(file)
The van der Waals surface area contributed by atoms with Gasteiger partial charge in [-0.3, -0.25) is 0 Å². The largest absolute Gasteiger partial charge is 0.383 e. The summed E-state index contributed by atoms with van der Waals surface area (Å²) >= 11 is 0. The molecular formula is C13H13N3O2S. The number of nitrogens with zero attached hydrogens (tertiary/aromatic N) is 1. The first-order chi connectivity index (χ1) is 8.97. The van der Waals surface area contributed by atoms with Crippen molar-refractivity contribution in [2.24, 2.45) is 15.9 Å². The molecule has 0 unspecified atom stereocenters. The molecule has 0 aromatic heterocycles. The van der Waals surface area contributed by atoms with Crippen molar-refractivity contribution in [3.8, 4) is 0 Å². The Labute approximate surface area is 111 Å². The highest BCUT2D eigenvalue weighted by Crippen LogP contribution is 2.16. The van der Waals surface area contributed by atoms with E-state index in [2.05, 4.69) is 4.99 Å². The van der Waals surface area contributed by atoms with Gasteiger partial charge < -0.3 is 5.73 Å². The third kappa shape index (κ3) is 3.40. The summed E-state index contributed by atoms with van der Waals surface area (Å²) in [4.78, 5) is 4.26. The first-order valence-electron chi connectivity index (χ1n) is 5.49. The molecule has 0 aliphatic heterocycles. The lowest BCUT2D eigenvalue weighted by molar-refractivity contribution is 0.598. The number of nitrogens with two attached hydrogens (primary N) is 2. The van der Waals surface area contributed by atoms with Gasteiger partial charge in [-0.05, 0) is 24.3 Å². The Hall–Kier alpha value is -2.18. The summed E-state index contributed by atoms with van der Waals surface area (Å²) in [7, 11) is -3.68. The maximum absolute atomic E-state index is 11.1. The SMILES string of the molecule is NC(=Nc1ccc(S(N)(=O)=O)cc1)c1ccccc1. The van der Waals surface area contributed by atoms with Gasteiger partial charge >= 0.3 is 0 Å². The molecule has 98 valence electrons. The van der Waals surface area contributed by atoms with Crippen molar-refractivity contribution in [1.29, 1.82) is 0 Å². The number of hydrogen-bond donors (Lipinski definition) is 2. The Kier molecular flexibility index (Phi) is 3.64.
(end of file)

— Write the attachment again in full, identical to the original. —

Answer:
The van der Waals surface area contributed by atoms with Gasteiger partial charge in [-0.3, -0.25) is 0 Å². The largest absolute Gasteiger partial charge is 0.383 e. The summed E-state index contributed by atoms with van der Waals surface area (Å²) >= 11 is 0. The molecular formula is C13H13N3O2S. The number of nitrogens with zero attached hydrogens (tertiary/aromatic N) is 1. The first-order chi connectivity index (χ1) is 8.97. The van der Waals surface area contributed by atoms with Crippen molar-refractivity contribution in [2.24, 2.45) is 15.9 Å². The molecule has 0 unspecified atom stereocenters. The molecule has 0 aromatic heterocycles. The van der Waals surface area contributed by atoms with Crippen molar-refractivity contribution in [3.8, 4) is 0 Å². The Labute approximate surface area is 111 Å². The highest BCUT2D eigenvalue weighted by Crippen LogP contribution is 2.16. The van der Waals surface area contributed by atoms with E-state index in [2.05, 4.69) is 4.99 Å². The van der Waals surface area contributed by atoms with Gasteiger partial charge < -0.3 is 5.73 Å². The third kappa shape index (κ3) is 3.40. The summed E-state index contributed by atoms with van der Waals surface area (Å²) in [4.78, 5) is 4.26. The first-order valence-electron chi connectivity index (χ1n) is 5.49. The molecule has 0 aliphatic heterocycles. The lowest BCUT2D eigenvalue weighted by molar-refractivity contribution is 0.598. The number of nitrogens with two attached hydrogens (primary N) is 2. The van der Waals surface area contributed by atoms with Gasteiger partial charge in [-0.05, 0) is 24.3 Å². The Hall–Kier alpha value is -2.18. The summed E-state index contributed by atoms with van der Waals surface area (Å²) in [7, 11) is -3.68. The maximum absolute atomic E-state index is 11.1. The SMILES string of the molecule is NC(=Nc1ccc(S(N)(=O)=O)cc1)c1ccccc1. The van der Waals surface area contributed by atoms with Gasteiger partial charge >= 0.3 is 0 Å². The molecule has 98 valence electrons. The van der Waals surface area contributed by atoms with Crippen molar-refractivity contribution in [1.29, 1.82) is 0 Å². The number of hydrogen-bond donors (Lipinski definition) is 2. The Kier molecular flexibility index (Phi) is 3.64.